On Japanese Valentine’s Day, women spend cash and shed (hopefully metaphoric) blood, sweat and tears on chocolate for their true loves … and also some other dudes.
Ah, Valentine’s Day. You know it’s coming because the grocery store endcaps are piled with shiny, red, heart-shaped boxes and fuzzy teddy bears, and every other online ad you see is for jewelry. Japanese Valentine’s Day, like the Canadian version, also takes place on February 14, but it is a whole different box of chocolates—literally. Forget about cards and jewelry, because JV-Day is all about chocolate. On the day in question, women all over Japan buy or make chocolates for all the men in their lives. You read that right: women shower men with gifts. Male coworkers, bosses, and classmates get “obligation chocolate” (giri choko), just-a- friends get “friend chocolate” (tomo choko) and romantic partners get “true love chocolate” (honmei choko). Some ladies choose this day as the day to confess their feelings for the first time to a secret crush.
Rumour has it that this gifter-giftee switcheroo was the result of a simple mistranslation. In 1936, when V-Day was first introduced to Japan, a bigwig at the luxury confectionary company Morozo misheard his Western friend as saying that it was a day when “women give men gifts.” This misunderstanding gave birth to a little campaign to sell heart-shaped chocolates to housewives, and the rest is lost (or gained, if you’re a dude) in translation. It’s no surprise that this is a big day for Japanese chocolate companies, who do more than half their annual sales for the occasion. Last year’s Valentine’s Day raked in ¥138.5 billion, and that number is expected to grow again in 2018.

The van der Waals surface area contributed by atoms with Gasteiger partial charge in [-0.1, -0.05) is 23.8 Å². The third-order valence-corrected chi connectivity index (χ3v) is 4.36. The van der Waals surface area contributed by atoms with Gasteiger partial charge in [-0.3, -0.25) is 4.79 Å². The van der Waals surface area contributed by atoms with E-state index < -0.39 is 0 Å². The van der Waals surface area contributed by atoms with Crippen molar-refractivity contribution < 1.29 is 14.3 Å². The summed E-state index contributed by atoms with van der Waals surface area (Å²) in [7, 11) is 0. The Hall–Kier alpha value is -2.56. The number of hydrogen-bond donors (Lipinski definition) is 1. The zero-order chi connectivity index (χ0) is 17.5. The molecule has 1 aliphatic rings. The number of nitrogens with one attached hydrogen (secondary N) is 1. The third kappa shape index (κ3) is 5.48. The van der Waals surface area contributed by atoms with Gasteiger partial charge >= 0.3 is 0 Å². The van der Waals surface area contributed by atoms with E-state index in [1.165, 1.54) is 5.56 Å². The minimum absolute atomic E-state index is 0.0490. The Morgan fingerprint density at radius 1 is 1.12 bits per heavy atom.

Chocolatiers may be busy this time of year, but store-bought goodies aren’t the only way for a Japanese woman to show her love, appreciation, friendship, respect or obligation. Some people believe that money can’t buy love, and a true Valentine’s Day honmei choko must be carefully made by the woman’s own hands. But apparently, even that is not enough for the truly committed. A couple of years ago, Twitter users were declaring that, to really form a close connection with that special someone, you should add a special ingredient to mark your territory: mix in a little hair, saliva or blood. Urban legend? Practical joke? Only the chefs will know.
While many Japanese participate in the more conventional gift-giving aspects of Valentine’s Day, some men are protesting. In 2006, a boyfriend who was dumped formed the Revolutionary Alliance of Men Whom Women Find Unattractive, a group that marched against “passion-based capitalism.” These poor boys reject the holiday before it can reject them. In the end, though, their unattractiveness may pay off, because on White Day, March 14, all the men who received Valentine’s chocolates are expected to repay every woman with a white-themed gift that is three times the value of the original gift. Maybe being ugly isn’t so bad.
In the mood for love?
Regardless of the country-specific variations, Valentine’s Day is not for everyone. But if you’d like to join in the festivities, here are some survival tips.
DO NOT add your own “secret ingredient”
Do we even have to tell you why this is a bad idea?
DO explore the department store
Shops begin putting out gorgeous, delicious chocolates starting in mid-January.
DO NOT hand-make chocolates for everyone
Your coworkers and friends might mistake it for a romantic gesture!
Illustration by Chieko Watanabe